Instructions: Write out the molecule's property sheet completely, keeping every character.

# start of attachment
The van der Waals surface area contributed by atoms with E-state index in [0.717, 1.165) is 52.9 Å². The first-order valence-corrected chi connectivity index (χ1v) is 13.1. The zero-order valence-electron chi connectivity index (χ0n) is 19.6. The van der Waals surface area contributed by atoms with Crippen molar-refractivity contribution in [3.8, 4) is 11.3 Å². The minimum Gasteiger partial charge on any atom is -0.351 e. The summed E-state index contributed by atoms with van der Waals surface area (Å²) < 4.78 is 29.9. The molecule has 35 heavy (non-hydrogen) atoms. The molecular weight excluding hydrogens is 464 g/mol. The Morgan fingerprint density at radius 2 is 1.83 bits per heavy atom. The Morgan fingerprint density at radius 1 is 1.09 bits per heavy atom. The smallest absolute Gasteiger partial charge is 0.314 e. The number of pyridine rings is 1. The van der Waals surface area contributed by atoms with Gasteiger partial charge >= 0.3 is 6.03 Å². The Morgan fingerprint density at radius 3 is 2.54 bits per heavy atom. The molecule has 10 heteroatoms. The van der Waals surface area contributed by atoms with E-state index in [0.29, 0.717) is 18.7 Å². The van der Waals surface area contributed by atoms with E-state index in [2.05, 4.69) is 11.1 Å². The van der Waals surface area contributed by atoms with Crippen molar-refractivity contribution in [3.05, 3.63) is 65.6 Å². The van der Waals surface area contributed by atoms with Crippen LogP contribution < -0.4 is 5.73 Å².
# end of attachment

The van der Waals surface area contributed by atoms with E-state index in [0.717, 1.165) is 52.9 Å². The first-order valence-corrected chi connectivity index (χ1v) is 13.1. The zero-order valence-electron chi connectivity index (χ0n) is 19.6. The van der Waals surface area contributed by atoms with Crippen molar-refractivity contribution in [3.8, 4) is 11.3 Å². The minimum Gasteiger partial charge on any atom is -0.351 e. The summed E-state index contributed by atoms with van der Waals surface area (Å²) < 4.78 is 29.9. The molecule has 35 heavy (non-hydrogen) atoms. The molecular weight excluding hydrogens is 464 g/mol. The Morgan fingerprint density at radius 2 is 1.83 bits per heavy atom. The Morgan fingerprint density at radius 1 is 1.09 bits per heavy atom. The smallest absolute Gasteiger partial charge is 0.314 e. The number of pyridine rings is 1. The van der Waals surface area contributed by atoms with Gasteiger partial charge >= 0.3 is 6.03 Å². The Morgan fingerprint density at radius 3 is 2.54 bits per heavy atom. The molecule has 10 heteroatoms. The van der Waals surface area contributed by atoms with E-state index in [0.29, 0.717) is 18.7 Å². The van der Waals surface area contributed by atoms with E-state index in [2.05, 4.69) is 11.1 Å². The van der Waals surface area contributed by atoms with Crippen molar-refractivity contribution in [3.05, 3.63) is 65.6 Å². The van der Waals surface area contributed by atoms with Crippen LogP contribution < -0.4 is 5.73 Å².